GAZA CITY, Gaza Strip — In three separate incidents on Jan. 27, Feb. 4 and Feb. 20, residents in Gaza found three nurslings with unknown parentage left in the streets in the center of Gaza City and in the north of the Gaza Strip. At the end of 2016, another child was found among the olive trees in a deserted region in central Gaza. These cases have opened Pandora’s box.
Al-Monitor's interviews took place before the third baby was found Feb. 20.
The director of Mabarra Association that is specialized in caring for children with unknown parentage, Moumen Barakat, told Al-Monitor, “We have been handed two children with unknown parentage from the Palestinian police since the beginning of 2017. One was found in front of Al-Amal Institute for Orphans in Gaza City and the other in front of a mosque in the north of the Gaza Strip.”
He added, “With the two nurslings who were recently found [on Jan. 27 and Feb. 4], Mabarra Association is now home to 15 children with unknown parentage. The association offers the children all services — from medical and psychological care to education — so that they can look after themselves after completing university education. Caretakers who play the role of mothers attend to the children’s needs.”
The association enrolls the children in public schools and universities if they wish to continue their education through donations it receives from Arab, Palestinian and international charities.
On Jan. 27, citizens from Gaza found a newborn child left in front of Al-Amal Institute for Orphans; the baby boy was wrapped in a blanket but had no personal belongings or identification papers.
On Feb. 4, a nursling was found in front of a mosque in the north of the Gaza Strip when worshippers arrived at the mosque to perform the morning prayers. The Palestinian police said the two children were sent to Mabarra Association.
Barakat said that Mabarra Association was founded in 1993 to take care of 12 children with unknown parentage who lived in Gaza hospitals at the time, because there were no care centers to accommodate them. He added, “During the Israeli occupation of Gaza, before Israel’s retreat in 2005, the association would get 11 to 12 children with unknown parentage per year. But after Israel’s retreat, the number gradually dropped. In 2016, we only received one case, and this year two cases, since social accountability — which Israel disregards — is on the rise in Palestine.”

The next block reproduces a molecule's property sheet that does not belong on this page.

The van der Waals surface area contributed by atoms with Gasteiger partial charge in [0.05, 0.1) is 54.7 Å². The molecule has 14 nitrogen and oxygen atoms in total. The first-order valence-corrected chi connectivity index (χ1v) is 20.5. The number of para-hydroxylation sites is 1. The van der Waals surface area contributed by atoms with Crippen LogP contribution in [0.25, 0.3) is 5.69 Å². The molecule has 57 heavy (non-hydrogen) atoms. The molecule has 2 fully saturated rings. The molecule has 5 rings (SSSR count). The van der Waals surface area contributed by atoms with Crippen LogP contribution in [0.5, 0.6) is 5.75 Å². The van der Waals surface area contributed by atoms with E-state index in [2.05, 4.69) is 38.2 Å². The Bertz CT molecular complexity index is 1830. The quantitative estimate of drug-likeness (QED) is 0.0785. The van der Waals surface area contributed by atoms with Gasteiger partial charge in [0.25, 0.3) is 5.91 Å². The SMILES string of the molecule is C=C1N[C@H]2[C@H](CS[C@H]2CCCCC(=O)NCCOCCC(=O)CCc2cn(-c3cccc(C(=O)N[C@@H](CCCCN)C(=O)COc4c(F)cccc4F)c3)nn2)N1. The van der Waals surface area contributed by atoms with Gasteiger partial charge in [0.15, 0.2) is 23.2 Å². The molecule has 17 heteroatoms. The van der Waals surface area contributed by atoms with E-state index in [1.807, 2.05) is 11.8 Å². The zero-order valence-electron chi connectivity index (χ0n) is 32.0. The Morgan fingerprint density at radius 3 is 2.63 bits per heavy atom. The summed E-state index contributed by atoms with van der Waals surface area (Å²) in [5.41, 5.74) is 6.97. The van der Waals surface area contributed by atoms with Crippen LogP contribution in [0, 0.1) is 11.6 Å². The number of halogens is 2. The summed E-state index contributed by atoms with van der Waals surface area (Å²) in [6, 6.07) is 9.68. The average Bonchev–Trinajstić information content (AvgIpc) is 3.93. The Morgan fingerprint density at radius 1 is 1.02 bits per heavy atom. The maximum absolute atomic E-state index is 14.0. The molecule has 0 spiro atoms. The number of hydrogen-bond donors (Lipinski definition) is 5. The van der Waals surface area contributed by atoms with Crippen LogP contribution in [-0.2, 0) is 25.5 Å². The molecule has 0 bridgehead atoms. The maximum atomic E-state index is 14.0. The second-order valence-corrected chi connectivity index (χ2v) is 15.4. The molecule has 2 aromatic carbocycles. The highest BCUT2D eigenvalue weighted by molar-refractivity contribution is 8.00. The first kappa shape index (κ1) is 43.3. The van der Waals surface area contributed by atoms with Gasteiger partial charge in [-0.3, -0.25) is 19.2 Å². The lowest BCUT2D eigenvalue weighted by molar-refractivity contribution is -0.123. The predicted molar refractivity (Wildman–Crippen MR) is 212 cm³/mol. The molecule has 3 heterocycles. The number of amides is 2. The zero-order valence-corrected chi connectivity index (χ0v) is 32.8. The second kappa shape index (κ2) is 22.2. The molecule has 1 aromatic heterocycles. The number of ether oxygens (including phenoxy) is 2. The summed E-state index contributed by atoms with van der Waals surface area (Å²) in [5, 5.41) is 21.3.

None of the children with unknown parentage who the police sent to the association returned to their families due to the absence of DNA tests. Barakat said that such tests would be available only if the concerned state institutions, such as the police, would request them. Searching for the suspected parents of these children is the job of the police rather than the association that is only specialized in caring for the children.
Barakat could not assert whether the children found in the streets were the fruits of illegitimate relations or poverty. Lawyer and rights activist Fatima Ashour agreed and said there could be many reasons why the children were left in the streets. It is difficult to confirm whether the children were born out of illegitimate relations or within a legitimate marriage, but abandoned due to poverty brought upon by the decadelong blockade on the Gaza Strip.
Ashour told Al-Monitor, “We cannot consider finding two abandoned children in the streets a phenomenon. But it is indicative of an unusual occurrence in the extremely conservative Palestinian society.”
Ashour said the two children who were found might have been conceived in an incestuous relationship. Families can lock up the pregnant woman, hide her from the neighbors and keep the child until birth, then get rid of it. It is illegal for a family in Gaza to cover up for a woman who conceived out of wedlock, which is against the law and Sharia, because in such cases she should be killed to preserve the family’s dignity, or she should abort the baby in the first weeks of pregnancy.”
Psychologist Zuheir Mallakha ruled out poverty as being the reason in the case of the two children who were found recently. Gazan society believes that each newborn brings his own fortune with him.
Mallakha said that the children were likely conceived out of wedlock, and the parents could not find a way to abort the pregnancy. He noted that leaving children in the streets is a scary humanitarian issue and carries negative social implications such as loose morals and easy illegitimate relations.
He described crimes of adultery and rape as barbaric crimes that have no consideration for the outcome. Normally, the culprits would abort the baby or leave it in the street to hide their crime. He added, “Due to the absence of the DNA test in the Gaza Strip, it has become difficult to find the real parents. Therefore, the rapist or adulterer is not worried about being found out.”
Mallakha said that the two children might have been conceived in a rape incident, but it is impossible to confirm this. Normally, the family of the rape victim fear for their daughter in terms of society’s judgmental attitude. They do not kill the woman because she is a victim rather than a culprit, and she resents the pregnancy, which makes it easier for her to give up the child with her family’s help.
After Al-Monitor conducted its interviews, a new case was reported on Feb. 20. A baby was found in front of Al-Amal Institute for Orphans in Gaza City.
Since there are no specialized centers to conduct DNA tests in Gaza, the easiest and safest option is to abandon the children who were conceived in incestuous or adulterous relations or as a result of rape. Palestinian society, after all, hides such crimes to avoid a scandal, and forgets that the biggest crime is abandoning the real victims — the children.